Does India Need Bullet Trains?


Ever since the NDA government took charge at the centre in 2014, the buzz about high-speed bullet trains has been growing louder.  With the arrival of Japanese Prime Minister Shinzo Abe in India, today, the country looks forward to a great step forward in the translation of this dream into a reality. The Indo-Japanese joint venture that will make India’s first bullet train possible is set to take off tomorrow (September 15, 2017). The two Prime Ministers will lay the foundation stone for the bullet train infrastructure project that is likely to cost about over INR 1.10 lakh crore (for the first link alone). Japan has promised to extend a soft loan covering over 80 percent of the cost to India. The project is a collaboration between Government of India owned Indian Railways and the Japanese firm Shinkansen Technology. Apart from transfer of technology, Japan’s loan repayment terms too have been very mild. India is to repay the amount over the next five decades and the interest shall be a meager 0.1 percent. The very first bullet train is set to cover the route between Mumbai, India’s financial capital, and Ahmedabad, the PM’s home state. This link is expected to be up and running by the year 2022, the 75th year of India’s Independence.

Need Vs. Necessity

All this excitement regarding the introduction of bullet trains in India now leads us to the most important question – Does India really need high-speed rail (HSR) or bullet trains?

There are a number of strong arguments and reasons which support the introduction of HSR in the country –

  • Indian railway boasts of one of the largest rail networks in the entire world. On an average day about 23.07 million passengers use Indian Railways for travel and commutation. Indian Railways also carries over 1.2 billion tonnes of freight (2013) each year. Given the stature of the organization it seems strange that HSR has not yet been introduced in the country.
  • The introduction of new technology and capacity building is one of the best gains that India will achieve from introduction of bullet trains. Hundreds of Indian Railways officials are now set to be trained in Japan and this learning is likely to be disseminated through the new Railway University which is to become operational very soon.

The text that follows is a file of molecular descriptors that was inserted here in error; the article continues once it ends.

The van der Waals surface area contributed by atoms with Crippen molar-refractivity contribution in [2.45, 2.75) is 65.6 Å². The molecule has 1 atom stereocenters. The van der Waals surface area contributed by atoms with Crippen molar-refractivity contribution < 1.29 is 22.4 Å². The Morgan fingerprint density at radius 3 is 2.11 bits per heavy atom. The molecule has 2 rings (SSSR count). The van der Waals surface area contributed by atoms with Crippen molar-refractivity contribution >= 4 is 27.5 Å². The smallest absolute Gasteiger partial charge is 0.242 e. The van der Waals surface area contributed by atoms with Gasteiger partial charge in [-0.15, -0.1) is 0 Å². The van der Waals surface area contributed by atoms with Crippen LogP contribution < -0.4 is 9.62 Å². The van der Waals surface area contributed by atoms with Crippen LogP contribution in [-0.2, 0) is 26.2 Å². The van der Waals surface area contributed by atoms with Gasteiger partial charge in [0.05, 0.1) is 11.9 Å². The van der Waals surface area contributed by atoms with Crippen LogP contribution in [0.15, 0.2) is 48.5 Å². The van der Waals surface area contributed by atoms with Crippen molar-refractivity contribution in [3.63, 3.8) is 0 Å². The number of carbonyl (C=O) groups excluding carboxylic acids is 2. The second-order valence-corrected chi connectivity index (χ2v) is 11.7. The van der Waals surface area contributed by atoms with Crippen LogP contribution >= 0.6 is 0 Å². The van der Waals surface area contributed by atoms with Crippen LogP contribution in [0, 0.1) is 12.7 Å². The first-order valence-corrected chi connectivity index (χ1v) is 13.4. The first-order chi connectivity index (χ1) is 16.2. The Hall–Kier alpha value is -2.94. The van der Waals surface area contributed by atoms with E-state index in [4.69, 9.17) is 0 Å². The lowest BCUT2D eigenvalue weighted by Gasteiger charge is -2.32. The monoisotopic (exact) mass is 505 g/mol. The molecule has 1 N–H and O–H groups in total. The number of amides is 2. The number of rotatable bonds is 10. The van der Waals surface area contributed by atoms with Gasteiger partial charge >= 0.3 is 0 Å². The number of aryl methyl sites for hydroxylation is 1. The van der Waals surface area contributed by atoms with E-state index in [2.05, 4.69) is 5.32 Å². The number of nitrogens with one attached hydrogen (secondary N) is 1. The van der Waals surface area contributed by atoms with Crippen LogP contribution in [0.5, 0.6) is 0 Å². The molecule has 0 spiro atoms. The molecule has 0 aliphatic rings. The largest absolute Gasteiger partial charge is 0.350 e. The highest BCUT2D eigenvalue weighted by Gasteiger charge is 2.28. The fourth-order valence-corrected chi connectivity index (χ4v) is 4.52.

• The introduction of HSR is a key facility that is likely to cut down on time and cost of travel across key financial sectors or links. This in turn will make way for more investments and enterprises and generally boost “Make in India” initiatives.
  • One of the key concerns in recent times is the high rate of unemployment in the country. Introduction of bullet trains will generate employment by the thousands – particularly in cities such as Pune, Indore, Chennai, and NCR where the components are likely to be manufactured.
  • HSR is a highly energy efficient mode of travel. At a time when India is growing serious about its green energy goals, HSR comes as a big boon. It cuts down on power needs and ATF fuel as well.

While each of these is a compelling reason by itself, there are a number of reasons why critics have been opposing the introduction of HSR in the country –

  • The high cost implications of bullet trains in a country like India automatically translates into depriving other high priority projects and areas of prospective funding. INR 1.10 lakh crore is likely to go into the Mumbai – Ahmedabad link alone. This could have been utilized in creating more education and employment opportunities, generation of clean energy, women’s welfare, farmer’s loan waivers and other such areas.
  • The aviation sector in India is highly developed and low cost airlines are aplenty. Most of the middle class travelers prefer to buy cheap discounted air tickets these days. Given this scenario, introduction of high speed bullet trains seems redundant.
  • The cost of setting up bullet trains across the country is an exceptionally high one. Apart from the financial implications, it also involves displacement of settlements and environmental damages – effects that have not yet been explored or studied adequately.
  • There is also the very real fear that bullet trains may become an elitist facility. If the tickets are not priced judiciously, the facility (constructed at a very high cost) may still remain unavailable to the masses.

If HSR bullet trains must or must not be introduced is no longer a choice. We may, however, take a closer look at the downside of its implementation and try to smooth out any disadvantages.